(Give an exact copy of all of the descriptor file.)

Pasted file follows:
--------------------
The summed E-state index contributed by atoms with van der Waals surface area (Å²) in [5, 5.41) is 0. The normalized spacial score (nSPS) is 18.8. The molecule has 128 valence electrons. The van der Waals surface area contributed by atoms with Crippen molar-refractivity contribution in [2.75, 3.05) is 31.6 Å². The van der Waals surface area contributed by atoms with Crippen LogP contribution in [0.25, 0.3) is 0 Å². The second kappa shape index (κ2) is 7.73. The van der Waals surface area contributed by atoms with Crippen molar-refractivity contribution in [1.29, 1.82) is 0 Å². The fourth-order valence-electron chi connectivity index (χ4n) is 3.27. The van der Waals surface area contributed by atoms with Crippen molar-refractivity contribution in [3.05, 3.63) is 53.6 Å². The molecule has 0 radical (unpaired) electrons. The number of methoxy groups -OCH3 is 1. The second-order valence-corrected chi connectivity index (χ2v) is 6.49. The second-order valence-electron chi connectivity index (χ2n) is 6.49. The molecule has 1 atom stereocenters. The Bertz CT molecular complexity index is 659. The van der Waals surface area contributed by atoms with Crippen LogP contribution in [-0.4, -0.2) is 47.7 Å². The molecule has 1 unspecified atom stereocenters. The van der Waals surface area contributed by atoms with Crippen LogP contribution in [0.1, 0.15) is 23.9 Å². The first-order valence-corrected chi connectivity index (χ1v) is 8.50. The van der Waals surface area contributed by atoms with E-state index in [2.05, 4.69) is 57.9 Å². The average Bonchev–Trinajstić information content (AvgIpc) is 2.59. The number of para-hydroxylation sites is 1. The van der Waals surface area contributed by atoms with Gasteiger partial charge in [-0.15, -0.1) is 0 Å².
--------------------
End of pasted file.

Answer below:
The summed E-state index contributed by atoms with van der Waals surface area (Å²) in [5, 5.41) is 0. The normalized spacial score (nSPS) is 18.8. The molecule has 128 valence electrons. The van der Waals surface area contributed by atoms with Crippen molar-refractivity contribution in [2.75, 3.05) is 31.6 Å². The van der Waals surface area contributed by atoms with Crippen LogP contribution in [0.25, 0.3) is 0 Å². The second kappa shape index (κ2) is 7.73. The van der Waals surface area contributed by atoms with Crippen molar-refractivity contribution in [1.29, 1.82) is 0 Å². The fourth-order valence-electron chi connectivity index (χ4n) is 3.27. The van der Waals surface area contributed by atoms with Crippen molar-refractivity contribution in [3.05, 3.63) is 53.6 Å². The molecule has 0 radical (unpaired) electrons. The number of methoxy groups -OCH3 is 1. The second-order valence-corrected chi connectivity index (χ2v) is 6.49. The second-order valence-electron chi connectivity index (χ2n) is 6.49. The molecule has 1 atom stereocenters. The Bertz CT molecular complexity index is 659. The van der Waals surface area contributed by atoms with Crippen LogP contribution in [-0.4, -0.2) is 47.7 Å². The molecule has 1 unspecified atom stereocenters. The van der Waals surface area contributed by atoms with Crippen LogP contribution in [0.1, 0.15) is 23.9 Å². The first-order valence-corrected chi connectivity index (χ1v) is 8.50. The van der Waals surface area contributed by atoms with E-state index in [2.05, 4.69) is 57.9 Å². The average Bonchev–Trinajstić information content (AvgIpc) is 2.59. The number of para-hydroxylation sites is 1. The van der Waals surface area contributed by atoms with Gasteiger partial charge in [-0.15, -0.1) is 0 Å².